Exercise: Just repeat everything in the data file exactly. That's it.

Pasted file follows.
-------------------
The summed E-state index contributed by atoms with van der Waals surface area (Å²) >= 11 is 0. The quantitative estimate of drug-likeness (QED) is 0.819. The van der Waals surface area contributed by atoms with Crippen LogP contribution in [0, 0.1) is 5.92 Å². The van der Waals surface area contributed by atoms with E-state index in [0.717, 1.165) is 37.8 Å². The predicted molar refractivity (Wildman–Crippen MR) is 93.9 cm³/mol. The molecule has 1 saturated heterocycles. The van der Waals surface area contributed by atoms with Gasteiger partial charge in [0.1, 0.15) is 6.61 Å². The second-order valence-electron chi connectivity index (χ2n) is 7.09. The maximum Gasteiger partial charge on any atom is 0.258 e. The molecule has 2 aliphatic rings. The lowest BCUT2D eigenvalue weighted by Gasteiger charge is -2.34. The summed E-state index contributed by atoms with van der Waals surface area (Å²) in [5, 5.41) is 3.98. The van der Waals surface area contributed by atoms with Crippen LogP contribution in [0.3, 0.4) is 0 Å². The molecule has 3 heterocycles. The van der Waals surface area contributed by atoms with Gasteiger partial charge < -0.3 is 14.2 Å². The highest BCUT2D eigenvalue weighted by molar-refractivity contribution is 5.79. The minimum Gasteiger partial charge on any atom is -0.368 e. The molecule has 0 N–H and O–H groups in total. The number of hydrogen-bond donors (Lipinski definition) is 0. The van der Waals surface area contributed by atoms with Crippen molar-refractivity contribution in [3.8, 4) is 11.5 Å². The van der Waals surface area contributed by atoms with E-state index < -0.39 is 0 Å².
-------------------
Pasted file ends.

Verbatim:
The summed E-state index contributed by atoms with van der Waals surface area (Å²) >= 11 is 0. The quantitative estimate of drug-likeness (QED) is 0.819. The van der Waals surface area contributed by atoms with Crippen LogP contribution in [0, 0.1) is 5.92 Å². The van der Waals surface area contributed by atoms with E-state index in [0.717, 1.165) is 37.8 Å². The predicted molar refractivity (Wildman–Crippen MR) is 93.9 cm³/mol. The molecule has 1 saturated heterocycles. The van der Waals surface area contributed by atoms with Gasteiger partial charge in [0.1, 0.15) is 6.61 Å². The second-order valence-electron chi connectivity index (χ2n) is 7.09. The maximum Gasteiger partial charge on any atom is 0.258 e. The molecule has 2 aliphatic rings. The lowest BCUT2D eigenvalue weighted by Gasteiger charge is -2.34. The summed E-state index contributed by atoms with van der Waals surface area (Å²) in [5, 5.41) is 3.98. The van der Waals surface area contributed by atoms with Crippen LogP contribution in [0.3, 0.4) is 0 Å². The molecule has 3 heterocycles. The van der Waals surface area contributed by atoms with Gasteiger partial charge < -0.3 is 14.2 Å². The highest BCUT2D eigenvalue weighted by molar-refractivity contribution is 5.79. The minimum Gasteiger partial charge on any atom is -0.368 e. The molecule has 0 N–H and O–H groups in total. The number of hydrogen-bond donors (Lipinski definition) is 0. The van der Waals surface area contributed by atoms with Crippen molar-refractivity contribution in [3.8, 4) is 11.5 Å². The van der Waals surface area contributed by atoms with E-state index < -0.39 is 0 Å².